by Kelley Lin
In Kendrick Lamar’s fourth studio album under label Top Dawg Entertainment, the 29-year-old rapper tells the world he doesn’t give a fuck, but trust me, he still does.
“Is anybody out there?” yelled Kendrick into the abyss of thousands of Coachella goers. “I said, is anybody out there?”
Don’t argue with me—Kendrick Lamar evolves as an artist with each album. In To Pimp A Butterfly, he thrashed violently in battle with guilt, anxiety, and depression, but DAMN. hints at a different kind of clash. It seems now, perhaps, that Kendrick seems to know his demons more than he does himself, and as always, the lack of fulfillment sits there. The album hears him coming to terms with both his vices and abilities, and yet DAMN. can make you feel lonely. “Is anybody out there?” To rap of love and humility to a world which attacks people of his skin color and puts corrupt men in presidency sounds as futile as it must feel: “I feel like the whole world want me to pray for ‘em / But who the fuck prayin’ for me?” Onstage at one of the biggest music festivals in the world, Kendrick still can’t seem to ever find his place in the world.
Watching Kendrick’s hour-and-fifteen-minute long Coachella set, I don’t think he was performing for the audience at all. Even with Kendrick’s most personal and private thoughts in measures and bars, DAMN. never truly feels like it is meant for us. Repetition and rage reveal pessimism in the world’s misdirection: “Why God, why God do I gotta bleed? / Every stone thrown at you restin’ at my feet / Why God, why God do I gotta suffer? / Earth is no more, won’t you burn this muh’fucka?” Shocked and uncomfortable, the fourth album dwells in the obsession of our destructive species, and listeners of DAMN. feel evermore like interlopers to Kendrick’s war with himself.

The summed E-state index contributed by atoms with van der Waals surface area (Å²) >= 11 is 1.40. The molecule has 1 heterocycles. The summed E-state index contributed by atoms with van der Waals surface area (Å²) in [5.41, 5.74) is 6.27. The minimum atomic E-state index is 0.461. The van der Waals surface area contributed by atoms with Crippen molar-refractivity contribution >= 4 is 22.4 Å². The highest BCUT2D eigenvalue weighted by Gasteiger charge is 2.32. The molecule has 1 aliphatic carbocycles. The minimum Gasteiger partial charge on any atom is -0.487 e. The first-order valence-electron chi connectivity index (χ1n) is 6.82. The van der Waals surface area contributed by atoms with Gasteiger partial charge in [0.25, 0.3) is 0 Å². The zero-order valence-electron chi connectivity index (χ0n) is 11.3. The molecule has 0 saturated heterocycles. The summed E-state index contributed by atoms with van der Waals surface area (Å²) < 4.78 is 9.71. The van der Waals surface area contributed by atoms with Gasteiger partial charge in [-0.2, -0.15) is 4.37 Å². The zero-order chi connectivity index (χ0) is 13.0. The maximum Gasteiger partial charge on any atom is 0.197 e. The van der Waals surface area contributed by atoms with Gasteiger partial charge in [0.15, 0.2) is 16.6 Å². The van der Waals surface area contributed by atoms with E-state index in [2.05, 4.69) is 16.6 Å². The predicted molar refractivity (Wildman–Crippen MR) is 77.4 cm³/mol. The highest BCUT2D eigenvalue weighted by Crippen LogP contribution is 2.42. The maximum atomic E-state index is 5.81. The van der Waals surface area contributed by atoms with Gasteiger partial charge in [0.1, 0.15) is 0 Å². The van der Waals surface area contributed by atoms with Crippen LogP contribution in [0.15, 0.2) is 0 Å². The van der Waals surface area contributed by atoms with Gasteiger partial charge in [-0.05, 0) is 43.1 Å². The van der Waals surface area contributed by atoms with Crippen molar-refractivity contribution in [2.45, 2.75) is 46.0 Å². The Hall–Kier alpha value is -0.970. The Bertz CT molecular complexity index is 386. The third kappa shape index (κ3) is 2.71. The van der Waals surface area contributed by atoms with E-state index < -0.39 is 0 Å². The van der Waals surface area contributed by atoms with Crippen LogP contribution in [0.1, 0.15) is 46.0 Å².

The reputation Kendrick has built for himself is tricky because he rejects everything about himself. Many times he has renounced the fame, money, and influence, while later appearing on pop hit features and speaking on music awards. He is humble, yet proud; loving, yet lustful. In this way of being truthfully human, Kendrick has become one of the most deserving in the field of hip hop—doing it for nothing less than the music itself.
For day-one fans, Kendrick has all the answers they need. He is involuntarily exalted to a throne of religion, philosophy, sexuality, politics, and wisdom. In 2012, he showed his fans that a good kid from Compton could spit. Then in 2015, he told the world he had fallen to depression, guilt, and existentialism. Sure, he is short of humble in the likes of “HUMBLE.”, but watch him perform “GOD.” in front of a live audience and remember what you see is the sheer extent of pride on the face of someone once depressed and repressed. As it turns out, a mainstream artist can write of suicidal thoughts and fans will still wait in the rain. Even if he was never ready for that responsibility, his story bore himself into a position of leverage and guidance.
While the album is nowhere shy of pungent bangers, “tired” describes tracks like “FEEL.,” “PRIDE.,” and “YAH.”, where even a star talent cannot evade cynicism and sadness because let’s face it: Kendrick is sick of the way things are. Yes yes yes, the world is anarchic, hateful, and increasingly selfish, but somehow the thought of Kendrick singing his aching heart to another world, the universe can move just a bit closer to these little big values of loyalty, empathy, and self-love. Let’s just hope someone is out there, praying for us, so that Kendrick can breathe again.